Sweethearts of Rhythm More all-women bands


The International

Sweethearts of Rhythm  

(1937 -- 1955) 

International Sweethearts of RhythmInternational Sweethearts of Rhythm

Hear the Sweethearts play

Don't Get It Twisted

Bonus profiles: Four

Sweetheart standouts!

Photos: Left to right

Vi Burnside, tenor sax,

Pauline Braddy, drums

Tiny Davis, trumpet,

Carlene Ray, guitar

Tenor Sax player Vi Burnside Tenor Sax player Vi Burnside

Drummer Pauline Braddy Drummer Pauline Braddy

Trumpeter Tiny DavisTrumpeter Tiny Davis

Guitarist Carlene Ray Guitarist Carlene Ray

1937: Birth of a Band



1937: Prices and Events

The band originated at Piney Woods Country Life School in Mississippi, a boarding school founded by Lawrence C. Jones in 1909 to care for poor and orphaned black children. Aware that the Fisk Jubilee Singers raised money for Fisk University, Jones decided to do the same. In 1927 his Cotton Blossom Singers netted thousands of dollars for the school. [2, 5]


Pauline Braddy, the band drummer, attended the school as had her mother before her. “It was a gorgeous place,” she said, “and it did so much for so many poor blacks in the South. ... A kid could go to school and not have to pay anything. You worked your way and they taught you something.” [2]

Bread: .09/loaf    Milk: .50/gallon

Car: $675   Gas: .20/gallon

Average Income: $1,789/year

President: Franklin D. Roosevelt

Hot new toy: Monopoly

Top Songs: Goodnight My Love, Benny Goodman; Once in a While, Tommy Dorsey; The Moon Got in My Eyes, Bing Crosby

Dorothy Fields was the first woman to win an Oscar for songwriting

Top Books: Invincible Louisa: The Story of the Author of Little Women by Cornelia Meigs; Out of Africa,  by Isak Dinesen

In the 1930s, swing was king, popularized by the Benny Goodman, Duke Ellington and Count Basie bands. But several female bands proved women could swing too, most famously Ina Ray Hutton and her Melodears. 

After hearing Hutton's band in 1937, Jones decided to start one of his own. Fifteen girls, age 14 to 19, joined the Piney Woods School band. Some had played in the marching band; others were taught to play instruments by Consuella Carter, the school music teacher. “She was a great musician,” Braddy said. “She played cornet and led the band. We had records, but we weren’t supposed to have them, ‘cause it was a religious school. We used to hide them ... Count Basie and Andy Kirk and all the old black swing bands.” [2,5] Jones dubbed them The International Sweethearts of Rhythm, because some of his black students had a parent who was Asian, Hispanic, or Native American.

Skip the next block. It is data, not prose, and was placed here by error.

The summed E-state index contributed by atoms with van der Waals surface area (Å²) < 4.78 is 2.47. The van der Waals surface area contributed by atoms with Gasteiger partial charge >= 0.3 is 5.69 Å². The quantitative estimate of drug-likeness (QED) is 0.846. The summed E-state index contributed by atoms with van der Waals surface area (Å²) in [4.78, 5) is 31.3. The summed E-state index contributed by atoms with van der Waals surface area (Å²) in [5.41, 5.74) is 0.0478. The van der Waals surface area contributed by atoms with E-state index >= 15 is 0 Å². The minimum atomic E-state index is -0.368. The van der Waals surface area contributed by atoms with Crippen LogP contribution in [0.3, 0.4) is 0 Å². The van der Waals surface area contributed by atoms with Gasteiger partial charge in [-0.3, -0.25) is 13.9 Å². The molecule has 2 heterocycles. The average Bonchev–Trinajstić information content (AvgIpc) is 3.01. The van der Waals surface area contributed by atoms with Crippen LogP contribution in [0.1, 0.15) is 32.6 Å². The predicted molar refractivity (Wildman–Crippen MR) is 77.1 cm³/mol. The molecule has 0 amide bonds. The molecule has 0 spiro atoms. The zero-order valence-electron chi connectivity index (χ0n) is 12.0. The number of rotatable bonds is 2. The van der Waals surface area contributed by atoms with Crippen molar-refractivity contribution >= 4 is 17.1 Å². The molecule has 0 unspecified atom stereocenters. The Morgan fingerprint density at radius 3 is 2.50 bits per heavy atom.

1938 - 1939: Strict Rules and Student Hijinks


In 1938 they toured Mississippi, playing stock arrangements in dance halls. Jones hired Rae Lee Jones as chaperone, Vivian Crawford as tutor, trumpeter Edna Williams as music director.  In 1939 the band toured Alabama, Arkansas, Louisiana, Tennessee and Texas. [5]

Chaperone Jones set down strict rules, but the teens chafed at the restrictions. “We used to sneak off and go places,” Braddy said. “One time [Emcee] Willie Bryant ran us out of the Elks’ Club. We had gotten our cigarettes and our rum and Coke—we didn’t know anything else to drink. The lights came on and he said: ‘Excuse me, ladies and gentlemen, I see some of my children.’ He put us in a cab to the Theresa Hotel, tipped the driver, and told him not to leave till we got on the elevator. And we were trying to be grownup! But ... we were a bunch of little nutty kids.” [5] 

1940 -- 1941: Smash Hits and Student Rebellions

A smash-hit at their 1940 Howard Theater debut in Washington, D.C., they followed with a performance at New York’s Apollo Theater that had “all of Harlem talking.” The band played for mostly black audiences at clubs all over the U.S. When they returned to the Howard Theater in 1941 they broke box office records, drawing 35,000 patrons in a week. The band became the primary fundraiser for the school. [4,5]

But there was, as the saying goes, “trouble in River City.” The band got good press, albeit mainly in black publications, and as more experienced players joined the band, better bookings. The band’s earnings soared, but the girls did not share in the rewards. They were paid $8.00/week, of which $7 went for food. [5] “We rehearsed quite a bit,” said baritone sax player Willie Mae Lee Wong. “We really didn’t think about the money—we just liked playing.” [2] 

The band was earning $3,000 a month for the Piney Woods School, but the girls feared they might not graduate. After the school bought life insurance policies for them, with the school as beneficiary, the girls rebelled. They wanted better salaries, graduation guaranteed, and the right to choose their own beneficiaries. When they threatened to strike if conditions did not improve, Jones fired the chaperone and tutor, and sent school officials to bring the rebellious musicians back to school. [5]